Can OPEC Survive a Prolonged Shale-Driven Oil Glut?

Photo of author

By J Maslow

Oil Drilling Employee
Oil Field Worker

There’s nothing like adversity to test the strength of any team. This is true for teams on both the micro and macro level. It looks like the projected multi-year depression of oil prices is going to test OPEC’s organizational resolve as the oil cartel is once again reminded of their fundamental differences. On one end of the equation are countries like Saudi Arabia who have very low production costs. We’re talking less than $10 per barrel low. Now, that’s very low compared to other OPEC members like Nigeria and Venezuela who need to charge at least $50 to $60 per barrel to stay afloat. Now that oil’s moving close to the $40 per barrel price level, OPEC is finding itself at a crossroads.


It is no secret that Saudi Arabia’s primary priority is market share. It is willing to keep its massive network of oil wells pumping just to hang on to its market share. Other OPEC partners are primarily concerned with price and staying afloat given their higher oil extraction and production costs. The current crash in global oil prices have pitted OPEC partners against each other. Saudi Arabia is seemingly bent on making North American shale oil production collapse due to shale’s higher production costs. So far, it appears the gambit is working-the number of new shale oil well openings have crashed. Also, the Saudis’ strategy has produced an unintended, albeit welcome, consequences for North Sea oil producers. Given the high cost of extracting oil in the UK’s North Sea region, many smaller producers are facing bankruptcy. Regardless, it’s anyone’s guess how long OPEC can tow the Saudi party line given the financial pain being felt by some of its members.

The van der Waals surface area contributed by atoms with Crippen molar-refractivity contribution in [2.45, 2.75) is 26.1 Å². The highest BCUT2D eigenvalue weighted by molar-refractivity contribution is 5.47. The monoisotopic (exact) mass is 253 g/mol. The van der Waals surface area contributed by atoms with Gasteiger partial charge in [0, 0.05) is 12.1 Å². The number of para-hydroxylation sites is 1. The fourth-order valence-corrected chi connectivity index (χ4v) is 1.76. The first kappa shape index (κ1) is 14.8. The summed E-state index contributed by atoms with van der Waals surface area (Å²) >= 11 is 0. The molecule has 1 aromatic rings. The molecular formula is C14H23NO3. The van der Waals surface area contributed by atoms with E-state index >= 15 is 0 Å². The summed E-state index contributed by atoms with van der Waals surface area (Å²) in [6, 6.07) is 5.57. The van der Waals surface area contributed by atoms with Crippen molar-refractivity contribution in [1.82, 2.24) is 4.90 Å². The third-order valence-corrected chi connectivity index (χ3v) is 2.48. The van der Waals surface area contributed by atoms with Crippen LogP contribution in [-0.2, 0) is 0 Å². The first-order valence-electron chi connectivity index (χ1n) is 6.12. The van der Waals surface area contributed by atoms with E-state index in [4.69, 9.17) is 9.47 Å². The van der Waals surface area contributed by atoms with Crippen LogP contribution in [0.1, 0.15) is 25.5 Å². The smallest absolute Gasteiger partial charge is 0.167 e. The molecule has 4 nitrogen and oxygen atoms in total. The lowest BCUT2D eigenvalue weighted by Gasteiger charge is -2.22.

Still, the Saudi strategy might backfire. Besides risking the resentment of its fellow OPEC members due to the Saudis’ use of massive Arabian production heft to steer OPEC’s production agenda, the Saudi kingdom registered a massive deficit recently. It can only operate in the red for so long. However, it has no choice but to continue to spend on massive government spending and social programs or risk Arab Spring-like popular discontent. Talk about being stuck between a rock and a hard place.

Images Courtesy of DepositPhotos